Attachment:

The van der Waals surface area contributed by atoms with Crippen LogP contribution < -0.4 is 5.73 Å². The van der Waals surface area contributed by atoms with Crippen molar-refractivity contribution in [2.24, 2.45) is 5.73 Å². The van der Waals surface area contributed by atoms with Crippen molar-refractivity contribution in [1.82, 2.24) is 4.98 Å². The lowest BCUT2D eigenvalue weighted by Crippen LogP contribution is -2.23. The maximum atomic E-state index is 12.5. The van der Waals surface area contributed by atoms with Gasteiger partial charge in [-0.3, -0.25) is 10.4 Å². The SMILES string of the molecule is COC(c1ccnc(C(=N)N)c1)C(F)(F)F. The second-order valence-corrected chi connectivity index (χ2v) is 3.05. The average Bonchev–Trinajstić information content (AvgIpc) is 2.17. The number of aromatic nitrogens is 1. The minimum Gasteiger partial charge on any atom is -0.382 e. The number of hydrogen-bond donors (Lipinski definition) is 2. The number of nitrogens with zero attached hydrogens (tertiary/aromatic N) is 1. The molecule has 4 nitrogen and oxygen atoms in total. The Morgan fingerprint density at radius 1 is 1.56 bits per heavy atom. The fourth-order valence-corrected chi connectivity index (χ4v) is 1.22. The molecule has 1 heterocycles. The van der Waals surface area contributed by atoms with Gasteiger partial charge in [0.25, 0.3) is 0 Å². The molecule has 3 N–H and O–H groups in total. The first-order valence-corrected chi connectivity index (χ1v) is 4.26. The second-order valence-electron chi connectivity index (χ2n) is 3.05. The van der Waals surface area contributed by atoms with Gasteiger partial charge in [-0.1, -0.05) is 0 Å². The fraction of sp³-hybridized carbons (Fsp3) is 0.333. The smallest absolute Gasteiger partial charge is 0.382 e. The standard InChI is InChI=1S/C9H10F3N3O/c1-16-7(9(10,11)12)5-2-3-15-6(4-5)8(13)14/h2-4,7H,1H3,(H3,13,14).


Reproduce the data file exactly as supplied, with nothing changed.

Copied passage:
The van der Waals surface area contributed by atoms with Crippen LogP contribution < -0.4 is 5.73 Å². The van der Waals surface area contributed by atoms with Crippen molar-refractivity contribution in [2.24, 2.45) is 5.73 Å². The van der Waals surface area contributed by atoms with Crippen molar-refractivity contribution in [1.82, 2.24) is 4.98 Å². The lowest BCUT2D eigenvalue weighted by Crippen LogP contribution is -2.23. The maximum atomic E-state index is 12.5. The van der Waals surface area contributed by atoms with Gasteiger partial charge in [-0.3, -0.25) is 10.4 Å². The SMILES string of the molecule is COC(c1ccnc(C(=N)N)c1)C(F)(F)F. The second-order valence-corrected chi connectivity index (χ2v) is 3.05. The average Bonchev–Trinajstić information content (AvgIpc) is 2.17. The number of aromatic nitrogens is 1. The minimum Gasteiger partial charge on any atom is -0.382 e. The number of hydrogen-bond donors (Lipinski definition) is 2. The number of nitrogens with zero attached hydrogens (tertiary/aromatic N) is 1. The molecule has 4 nitrogen and oxygen atoms in total. The Morgan fingerprint density at radius 1 is 1.56 bits per heavy atom. The fourth-order valence-corrected chi connectivity index (χ4v) is 1.22. The molecule has 1 heterocycles. The van der Waals surface area contributed by atoms with Gasteiger partial charge in [0.25, 0.3) is 0 Å². The molecule has 3 N–H and O–H groups in total. The first-order valence-corrected chi connectivity index (χ1v) is 4.26. The second-order valence-electron chi connectivity index (χ2n) is 3.05. The van der Waals surface area contributed by atoms with Gasteiger partial charge in [-0.1, -0.05) is 0 Å². The fraction of sp³-hybridized carbons (Fsp3) is 0.333. The smallest absolute Gasteiger partial charge is 0.382 e. The standard InChI is InChI=1S/C9H10F3N3O/c1-16-7(9(10,11)12)5-2-3-15-6(4-5)8(13)14/h2-4,7H,1H3,(H3,13,14).